Microsoft Windows Communication Foundation 4.0 Cookbook for Developing SOA Applications

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By Steven Cheng
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  1. Working with Contracts

About this book

The Windows Communication Foundation 4.0 (WCF 4.0) is a .NET-based application programming interface for building and running connected systems. It enables secure and reliable communication among systems within an organization or across the Internet. This book deals with the difficult issues faced by a .NET developer while working with WCF.

WCF 4.0 is a communications infrastructure that unifies a broad array of distributed systems' capabilities in a composable, extensible architecture that supports multiple transports, messaging patterns, encodings, network topologies, and hosting models. This book is a collection of focused real-world recipes and covers basic recipes on topics such as working with contracts to more advanced topics such as extending WCF runtime. By the end of this book you will have valuable information that helps transform the potentially unproductive habits of .Net developers who work with WCF.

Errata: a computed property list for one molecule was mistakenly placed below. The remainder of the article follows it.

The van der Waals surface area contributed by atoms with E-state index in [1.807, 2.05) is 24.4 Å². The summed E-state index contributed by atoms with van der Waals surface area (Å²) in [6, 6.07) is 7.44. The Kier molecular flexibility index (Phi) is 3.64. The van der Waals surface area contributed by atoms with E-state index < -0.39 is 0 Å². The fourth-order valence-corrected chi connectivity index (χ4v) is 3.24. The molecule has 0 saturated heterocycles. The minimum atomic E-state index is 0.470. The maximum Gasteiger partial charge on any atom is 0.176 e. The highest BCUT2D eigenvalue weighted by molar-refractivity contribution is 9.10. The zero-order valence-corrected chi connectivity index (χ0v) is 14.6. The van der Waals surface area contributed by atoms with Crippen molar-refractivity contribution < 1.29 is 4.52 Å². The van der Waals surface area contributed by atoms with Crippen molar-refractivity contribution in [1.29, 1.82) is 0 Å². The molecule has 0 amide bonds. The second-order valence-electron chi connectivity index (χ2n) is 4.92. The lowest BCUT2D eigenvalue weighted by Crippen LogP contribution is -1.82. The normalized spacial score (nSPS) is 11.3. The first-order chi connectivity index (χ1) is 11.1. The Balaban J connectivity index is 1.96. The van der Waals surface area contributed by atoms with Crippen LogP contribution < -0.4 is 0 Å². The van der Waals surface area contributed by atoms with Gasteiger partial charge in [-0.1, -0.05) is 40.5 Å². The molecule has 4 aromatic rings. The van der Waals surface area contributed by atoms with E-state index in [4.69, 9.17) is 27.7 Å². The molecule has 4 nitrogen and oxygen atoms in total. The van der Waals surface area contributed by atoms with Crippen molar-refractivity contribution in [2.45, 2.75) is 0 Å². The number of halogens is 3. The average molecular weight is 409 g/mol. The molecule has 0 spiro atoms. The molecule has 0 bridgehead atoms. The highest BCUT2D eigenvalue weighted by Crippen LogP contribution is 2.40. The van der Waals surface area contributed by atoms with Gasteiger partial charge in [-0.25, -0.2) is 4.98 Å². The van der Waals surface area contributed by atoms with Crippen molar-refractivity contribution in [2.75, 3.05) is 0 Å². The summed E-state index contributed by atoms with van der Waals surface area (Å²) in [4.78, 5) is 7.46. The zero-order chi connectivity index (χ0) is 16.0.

This book will take you through many concepts starting with complete support for contract-related design for WCF service development. You will learn to use WCF's built-in feature for building various service endpoints. Service hosting and configuration are important areas for building WCF services, especially at the service deployment stage, and are detailed in this book. You will find it easy to work with WCF client proxy generation and metadata publishing and discovery when you go through recipes such as customizing auto-generated service proxies.

The author then discusses the exchange of data in WCF service operation features, related to WCF data serialization. You will discover some useful tips for security in WCF service development and built-in features for developing concurrency control for your services built upon it.

One big plus is that you will learn to extend the existing WCF framework to achieve advanced functionality. You will find a dedicated chapter for RESTful and AJAX-enabled service development. Moving on, you will find several useful WCF service interoperability cases, which are important for a distributed service development platform. Towards the end of this book you will find some handy and useful diagnostic methods for troubleshooting.